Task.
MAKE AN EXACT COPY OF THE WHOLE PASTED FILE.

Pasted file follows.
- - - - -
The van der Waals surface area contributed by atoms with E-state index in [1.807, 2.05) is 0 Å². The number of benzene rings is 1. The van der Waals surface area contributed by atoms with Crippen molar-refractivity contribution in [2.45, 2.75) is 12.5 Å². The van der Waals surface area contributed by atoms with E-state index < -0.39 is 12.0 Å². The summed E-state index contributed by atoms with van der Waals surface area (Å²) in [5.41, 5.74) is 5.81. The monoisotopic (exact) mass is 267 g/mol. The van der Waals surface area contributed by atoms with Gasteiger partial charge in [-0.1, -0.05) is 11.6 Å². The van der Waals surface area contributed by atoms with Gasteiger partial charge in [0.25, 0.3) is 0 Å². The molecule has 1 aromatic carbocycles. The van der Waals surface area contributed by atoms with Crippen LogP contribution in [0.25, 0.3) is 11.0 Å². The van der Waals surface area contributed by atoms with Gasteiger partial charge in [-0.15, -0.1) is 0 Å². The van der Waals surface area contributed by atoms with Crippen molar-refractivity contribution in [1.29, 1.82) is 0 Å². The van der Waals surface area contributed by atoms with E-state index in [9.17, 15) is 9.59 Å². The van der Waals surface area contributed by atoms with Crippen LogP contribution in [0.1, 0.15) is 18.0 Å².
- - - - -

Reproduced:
The van der Waals surface area contributed by atoms with E-state index in [1.807, 2.05) is 0 Å². The number of benzene rings is 1. The van der Waals surface area contributed by atoms with Crippen molar-refractivity contribution in [2.45, 2.75) is 12.5 Å². The van der Waals surface area contributed by atoms with E-state index < -0.39 is 12.0 Å². The summed E-state index contributed by atoms with van der Waals surface area (Å²) in [5.41, 5.74) is 5.81. The monoisotopic (exact) mass is 267 g/mol. The van der Waals surface area contributed by atoms with Gasteiger partial charge in [-0.1, -0.05) is 11.6 Å². The van der Waals surface area contributed by atoms with Gasteiger partial charge in [0.25, 0.3) is 0 Å². The molecule has 1 aromatic carbocycles. The van der Waals surface area contributed by atoms with Crippen LogP contribution in [0.25, 0.3) is 11.0 Å². The van der Waals surface area contributed by atoms with Gasteiger partial charge in [-0.15, -0.1) is 0 Å². The van der Waals surface area contributed by atoms with Crippen molar-refractivity contribution in [1.29, 1.82) is 0 Å². The van der Waals surface area contributed by atoms with E-state index in [9.17, 15) is 9.59 Å². The van der Waals surface area contributed by atoms with Crippen LogP contribution in [0.1, 0.15) is 18.0 Å².